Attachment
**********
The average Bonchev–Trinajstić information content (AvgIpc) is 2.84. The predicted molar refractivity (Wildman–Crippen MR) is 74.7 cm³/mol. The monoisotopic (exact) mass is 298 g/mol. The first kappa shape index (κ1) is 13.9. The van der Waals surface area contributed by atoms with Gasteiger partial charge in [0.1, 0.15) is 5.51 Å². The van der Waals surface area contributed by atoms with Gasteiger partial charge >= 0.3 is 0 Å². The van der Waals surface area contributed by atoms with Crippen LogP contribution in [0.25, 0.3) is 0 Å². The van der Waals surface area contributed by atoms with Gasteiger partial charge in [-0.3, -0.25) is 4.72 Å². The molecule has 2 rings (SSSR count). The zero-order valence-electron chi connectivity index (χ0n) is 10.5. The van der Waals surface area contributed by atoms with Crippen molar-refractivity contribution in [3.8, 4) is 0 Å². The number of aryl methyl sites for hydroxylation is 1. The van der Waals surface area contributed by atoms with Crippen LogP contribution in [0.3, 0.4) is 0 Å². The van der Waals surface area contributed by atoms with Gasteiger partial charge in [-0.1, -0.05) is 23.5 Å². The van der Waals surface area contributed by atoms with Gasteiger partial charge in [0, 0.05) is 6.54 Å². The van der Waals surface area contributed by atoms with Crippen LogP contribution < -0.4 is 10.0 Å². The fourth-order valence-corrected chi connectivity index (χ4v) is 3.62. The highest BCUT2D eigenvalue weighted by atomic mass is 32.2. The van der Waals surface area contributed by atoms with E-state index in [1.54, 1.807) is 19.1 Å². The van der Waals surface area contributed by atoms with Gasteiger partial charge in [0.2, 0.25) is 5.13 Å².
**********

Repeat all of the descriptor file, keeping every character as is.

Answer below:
The average Bonchev–Trinajstić information content (AvgIpc) is 2.84. The predicted molar refractivity (Wildman–Crippen MR) is 74.7 cm³/mol. The monoisotopic (exact) mass is 298 g/mol. The first kappa shape index (κ1) is 13.9. The van der Waals surface area contributed by atoms with Gasteiger partial charge in [0.1, 0.15) is 5.51 Å². The van der Waals surface area contributed by atoms with Gasteiger partial charge >= 0.3 is 0 Å². The van der Waals surface area contributed by atoms with Crippen LogP contribution in [0.25, 0.3) is 0 Å². The van der Waals surface area contributed by atoms with Gasteiger partial charge in [-0.3, -0.25) is 4.72 Å². The molecule has 2 rings (SSSR count). The zero-order valence-electron chi connectivity index (χ0n) is 10.5. The van der Waals surface area contributed by atoms with Crippen molar-refractivity contribution in [3.8, 4) is 0 Å². The number of aryl methyl sites for hydroxylation is 1. The van der Waals surface area contributed by atoms with Crippen LogP contribution in [0.3, 0.4) is 0 Å². The van der Waals surface area contributed by atoms with Gasteiger partial charge in [-0.1, -0.05) is 23.5 Å². The van der Waals surface area contributed by atoms with Gasteiger partial charge in [0, 0.05) is 6.54 Å². The van der Waals surface area contributed by atoms with Crippen LogP contribution < -0.4 is 10.0 Å². The fourth-order valence-corrected chi connectivity index (χ4v) is 3.62. The highest BCUT2D eigenvalue weighted by atomic mass is 32.2. The van der Waals surface area contributed by atoms with E-state index in [1.54, 1.807) is 19.1 Å². The van der Waals surface area contributed by atoms with Gasteiger partial charge in [0.2, 0.25) is 5.13 Å².